When we got to the house she started coming up the path behind me. I turned round and stood still, blocking the door.

“I’m just going to pop in and have a word with your mammy, Christine,” she said.

“No you’re not,” I said.

“There’s nothing for you to worry about,” she said. She tried to get past me. “I just want to have a very quick chat with your mammy. Just to make sure everything’s okay with both of you.”

“Everything is okay with both of us,” I said. “But you can’t speak to her. She’s busy. She’s working.”

“In the house?”

“Yeah.”

“What work is it your mammy does?”

An upstairs window was cracked open, and the sound of Mam crying came through it. Ann looked up at the window, then down at me, then up at the window again.

“She’s a painter,” I said. Mam cried out a big, loud wail. Ann raised her eyebrows. “Sometimes her paintings don’t go how she wants them to go,” I said.

I thought Ann would leave me alone then, but she barged forward and pressed her stupid finger against the doorbell. She had to press it three times before Mam came to the door, wearing a dressing gown that showed too much of her legs. I didn’t want to hear any more of Ann’s stupid talking or Mam’s stupid crying, so I pushed past them both, up the stairs, along the landing, into my room. It still stank of pee and perfume. I pulled the sheets off the bed and stuffed them in the wardrobe. The mattress underneath was just as stained and rotten, but I stretched the blanket over it and pretended it was clean. After a few minutes I heard the front door close, heard Mam come back up the stairs and go back into her bedroom. She didn’t start crying again. We both sat in our rooms, listening to each other listening to each other.

When I realized Mam wasn’t going to come and see me, not even to shout, I went to the window and watched the fists of rain beating down outside. It had only just gone dinnertime, but I couldn’t knock for anyone because they were all at school. Mam’s perfume bottle was still in my room, sitting on the windowsill, and I took out the stopper, opened the window, and poured it into the rain. When the bottle was empty I dropped it. I wanted it to shatter into a million glittering pieces that would cut up Mam’s feet next time she went out barefoot, but it hit the path with a dull crack and bounced into the grass.

Hunger had started to sluice through me, but the kitchen cupboards had nothing inside except sugar and moths. I opened and closed them, thinking about the milk bottles clustered in the crate at school. It was cold that day, and it was Friday, and that meant the milk would have been fresh and the school dinner would have been fish and chips. That was my favorite. I kicked the metal base of the cooker hard, and a packet of Angel Delight slipped out from behind it. The powder made a thick paste on my tongue. Upstairs, Mam started crying again: a mewing, kittenish kind of cry. I tried not to listen, but it stuffed itself into my head, snaked around inside me like ivy growing round the bars of a gate. When I went back up the stairs I kept my eyes down, staring at the hair and ash and caked‑in dirt on the floor, but outside Mam’s room I looked up without meaning to. The door was open. It hadn’t been open when I had gone to the kitchen, which meant Mam had heard me go down the stairs, scuttled to the door, opened it, scuttled back. She was sitting on her bed with her back against the headboard, moaning. I looked for the tears to go with the noise but there weren’t any. Her cheeks were dry. She was forcing out the sound in a long ribbon, and every few seconds she flicked her eyes to the side to make sure I was watching.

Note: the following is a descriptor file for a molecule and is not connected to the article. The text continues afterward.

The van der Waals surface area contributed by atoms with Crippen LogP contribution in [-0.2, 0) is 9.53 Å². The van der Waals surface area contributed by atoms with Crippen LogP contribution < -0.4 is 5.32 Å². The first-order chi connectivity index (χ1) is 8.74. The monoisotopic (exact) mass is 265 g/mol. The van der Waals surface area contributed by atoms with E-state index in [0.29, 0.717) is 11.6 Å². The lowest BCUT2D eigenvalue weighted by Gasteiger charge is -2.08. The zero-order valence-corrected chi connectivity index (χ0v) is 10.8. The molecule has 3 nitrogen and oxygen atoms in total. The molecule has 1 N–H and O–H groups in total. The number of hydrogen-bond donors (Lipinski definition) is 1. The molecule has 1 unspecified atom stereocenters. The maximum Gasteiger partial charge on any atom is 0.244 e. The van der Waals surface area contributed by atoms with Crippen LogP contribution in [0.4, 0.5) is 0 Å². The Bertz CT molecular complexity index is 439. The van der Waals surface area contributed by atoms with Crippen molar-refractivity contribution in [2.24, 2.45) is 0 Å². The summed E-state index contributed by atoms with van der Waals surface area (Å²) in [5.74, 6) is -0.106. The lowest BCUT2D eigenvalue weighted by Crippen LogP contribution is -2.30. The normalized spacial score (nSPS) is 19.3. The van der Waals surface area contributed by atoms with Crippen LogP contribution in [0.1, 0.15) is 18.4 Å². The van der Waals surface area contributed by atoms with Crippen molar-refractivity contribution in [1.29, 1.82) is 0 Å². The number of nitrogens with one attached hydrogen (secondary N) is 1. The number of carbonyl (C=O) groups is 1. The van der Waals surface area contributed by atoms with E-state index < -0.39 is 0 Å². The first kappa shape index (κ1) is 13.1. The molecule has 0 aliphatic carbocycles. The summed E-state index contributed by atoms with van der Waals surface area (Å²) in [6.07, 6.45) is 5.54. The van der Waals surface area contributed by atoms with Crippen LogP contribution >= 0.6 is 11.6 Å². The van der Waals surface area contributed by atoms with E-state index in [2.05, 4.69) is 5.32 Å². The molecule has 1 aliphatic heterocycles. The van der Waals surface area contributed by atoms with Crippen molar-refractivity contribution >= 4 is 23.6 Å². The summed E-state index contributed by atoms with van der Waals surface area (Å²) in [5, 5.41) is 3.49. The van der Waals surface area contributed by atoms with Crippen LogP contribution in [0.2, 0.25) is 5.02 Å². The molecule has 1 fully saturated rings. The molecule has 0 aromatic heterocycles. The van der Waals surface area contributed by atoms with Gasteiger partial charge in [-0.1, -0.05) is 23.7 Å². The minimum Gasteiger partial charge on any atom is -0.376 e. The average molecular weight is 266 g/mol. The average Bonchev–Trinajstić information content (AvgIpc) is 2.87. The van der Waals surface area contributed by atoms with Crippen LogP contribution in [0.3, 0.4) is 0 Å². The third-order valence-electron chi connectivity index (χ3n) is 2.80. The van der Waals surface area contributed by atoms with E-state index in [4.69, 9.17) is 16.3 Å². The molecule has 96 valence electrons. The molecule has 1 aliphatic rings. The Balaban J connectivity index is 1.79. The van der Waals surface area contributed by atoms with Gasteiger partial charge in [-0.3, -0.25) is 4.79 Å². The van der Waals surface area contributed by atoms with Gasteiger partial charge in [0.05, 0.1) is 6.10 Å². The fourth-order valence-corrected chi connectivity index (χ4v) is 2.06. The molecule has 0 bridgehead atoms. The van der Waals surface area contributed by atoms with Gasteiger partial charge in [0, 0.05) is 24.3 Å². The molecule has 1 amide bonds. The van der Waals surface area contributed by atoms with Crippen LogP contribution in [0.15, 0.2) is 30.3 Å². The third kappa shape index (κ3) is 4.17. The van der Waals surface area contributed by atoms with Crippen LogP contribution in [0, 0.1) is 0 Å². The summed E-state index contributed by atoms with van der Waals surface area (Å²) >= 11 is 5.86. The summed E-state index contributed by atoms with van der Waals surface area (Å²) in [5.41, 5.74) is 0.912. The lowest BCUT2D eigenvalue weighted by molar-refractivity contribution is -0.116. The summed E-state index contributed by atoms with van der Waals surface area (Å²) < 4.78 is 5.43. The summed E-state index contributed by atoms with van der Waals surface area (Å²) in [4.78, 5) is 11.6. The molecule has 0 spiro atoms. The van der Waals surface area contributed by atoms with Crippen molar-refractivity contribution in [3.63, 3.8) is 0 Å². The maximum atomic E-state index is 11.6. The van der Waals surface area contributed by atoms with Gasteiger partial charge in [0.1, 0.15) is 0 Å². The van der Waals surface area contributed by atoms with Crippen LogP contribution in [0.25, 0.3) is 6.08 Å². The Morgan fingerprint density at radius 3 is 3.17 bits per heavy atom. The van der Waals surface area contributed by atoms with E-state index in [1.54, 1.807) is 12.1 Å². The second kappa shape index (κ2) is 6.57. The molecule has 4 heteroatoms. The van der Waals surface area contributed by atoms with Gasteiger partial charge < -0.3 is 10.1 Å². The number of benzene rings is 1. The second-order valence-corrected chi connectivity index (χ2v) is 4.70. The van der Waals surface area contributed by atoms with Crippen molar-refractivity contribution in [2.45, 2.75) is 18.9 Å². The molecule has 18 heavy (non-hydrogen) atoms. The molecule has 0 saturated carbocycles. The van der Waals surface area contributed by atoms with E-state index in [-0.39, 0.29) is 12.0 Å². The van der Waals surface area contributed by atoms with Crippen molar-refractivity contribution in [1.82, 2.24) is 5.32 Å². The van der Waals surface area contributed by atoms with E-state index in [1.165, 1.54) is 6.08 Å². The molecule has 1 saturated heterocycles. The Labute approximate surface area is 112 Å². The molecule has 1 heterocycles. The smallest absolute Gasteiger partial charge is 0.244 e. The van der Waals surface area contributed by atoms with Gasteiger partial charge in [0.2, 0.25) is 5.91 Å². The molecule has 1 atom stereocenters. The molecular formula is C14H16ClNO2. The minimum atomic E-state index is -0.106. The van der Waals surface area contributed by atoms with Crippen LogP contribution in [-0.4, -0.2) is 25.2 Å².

“What you crying for?” I asked. “Is it because I came back?”

She didn’t answer. I pulled the door shut, because it seemed like

I was making things worse, not better. There was a shriek, then the sound of something hard and heavy thrown against the wall.

“You don’t understand,” she shrieked. “You don’t even care. You don’t even care, Chrissie.”

She stopped crying quite quickly after that, probably because I couldn’t see her and she realized I wasn’t coming in to tell her I did care. If she wasn’t going to get me to do anything by crying, she wasn’t going to get much from crying at all, except sore eyes and a scratchy throat. I squeezed the muscles in my belly, bent over, and sicked Angel Delight onto the floor. It dripped through the cracks between the boards. Mam could clear it up. I wiped my mouth with the back of my hand, stepped over the cream-​colored puddle, and went into my bedroom. Shut the door behind me. Jumped onto the bed, front first. Told myself the next morning I would hurt someone, anyone, as many-​one as I liked. Took a lump of pillow in my mouth and roared.

__________________________________

From The First Day Of Spring: A Novel by Nancy Tucker, published by Riverhead, an imprint of Penguin Publishing Group, a division of Penguin Random House, LLC. Copyright © 2021 by Nancy Tucker.




More Story
The Only Living Black Man in New York: On an Overlooked, Subversive Sci-Fi Story by W.E.B. Du Bois In 1903, in The Souls of Black Folk, his seminal essay collection on Black American identity, W.E.B. Du Bois famously declared...